Al-Wafd reports on Mohamed Ibrahim Abdel Moneim, AKA Mohamed al-Sunni, the former police lieutenant who was sentenced by an Egyptian court on Saturday to life in prison for murdering two protesters on 28 January, using his own personal handgun. Sunni was already sentenced to death by another court for the murder of 18 protesters, and the wounding of 15 others.
Meanwhile, in what Al-Shorouk calls a “break from tradition,” a panel of Egyptian businessmen have “welcomed and even requested higher taxes on their profits,” in the hopes that this added income will help stabilize the economy. During a meeting held at the Ministry of Finance on Saturday to discuss the 2011-2012 budget, Moharram Helal, president of the 10th of Ramadan board of investors, suggested that a 25% tax be implemented on all profits, while Naguib Sawiris, acting president of the Egyptian German Chamber of Industry and Trade, called for the cancellation of previous tax exemptions on profits made by Egyptian companies operating abroad, and other offshore enterprises. For his part, head of the Union of Egyptian Industries Galal al-Zorba stated, “the private sector will not stand in the way of Egypt’s best interest.”
For its lead story, state-owned Al-Ahram focuses on none of the above, offering instead a report on “judges threatening to boycott elections,” according to its urgent, and red, headline. Convening in Zagazig, a group of judges from “several different governorates,” announced their plans to “boycott the upcoming elections if judicial authorities are not guaranteed complete and total independence.” The announcement comes after the group’s rejection of the recent measures taken against three judges who made public statements which the Supreme Council of Armed Forces took as “insults.” As a result, several judges have been calling for public apologies from the Minister of Judges, as well as the SCAF.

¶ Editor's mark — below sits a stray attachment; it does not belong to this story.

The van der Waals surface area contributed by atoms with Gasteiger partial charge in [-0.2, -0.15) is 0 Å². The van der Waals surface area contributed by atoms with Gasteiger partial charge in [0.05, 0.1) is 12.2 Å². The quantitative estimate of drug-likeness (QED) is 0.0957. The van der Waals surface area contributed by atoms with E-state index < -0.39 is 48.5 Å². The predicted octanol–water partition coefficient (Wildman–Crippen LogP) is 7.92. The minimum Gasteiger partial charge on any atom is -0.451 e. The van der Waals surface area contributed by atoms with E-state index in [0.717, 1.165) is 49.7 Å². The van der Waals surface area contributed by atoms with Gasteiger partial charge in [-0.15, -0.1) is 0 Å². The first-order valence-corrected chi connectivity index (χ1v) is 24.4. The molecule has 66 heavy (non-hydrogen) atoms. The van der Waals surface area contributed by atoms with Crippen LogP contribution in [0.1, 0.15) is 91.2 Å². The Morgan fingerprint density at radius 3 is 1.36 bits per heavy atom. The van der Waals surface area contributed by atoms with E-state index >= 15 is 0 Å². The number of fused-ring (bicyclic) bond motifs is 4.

Al-Ahram also reports on the crowds of Palestinians crossing into Egypt “on foot” after ongoing renovations prevented vehicles from passing through the Rafah border crossing. Despite the SCAF’s announcement last week that it would be opened “permanently,” the Rafah crossing was closed on Saturday, allegedly due to the aforementioned renovations. Al-Ahram reports that while this was explained to the Palestinians attempting to cross, along with the possibility of crossing on foot, many chose to stay on their buses, claiming that the Egyptian authorities were refusing to grant them entry.
Al-Ahram: Daily, state-run, largest distribution in Egypt
Al-Akhbar: Daily, state-run, second to Al-Ahram in institutional size
Al-Gomhurriya: Daily, state-run
Rose al-Youssef: Daily, state-run
Al-Dostour: Daily, privately owned
Al-Shorouk: Daily, privately owned
Al-Wafd: Daily, published by the liberal Wafd Party
Al-Arabi: Weekly, published by the Arab Nasserist party
Youm7: Weekly, privately owned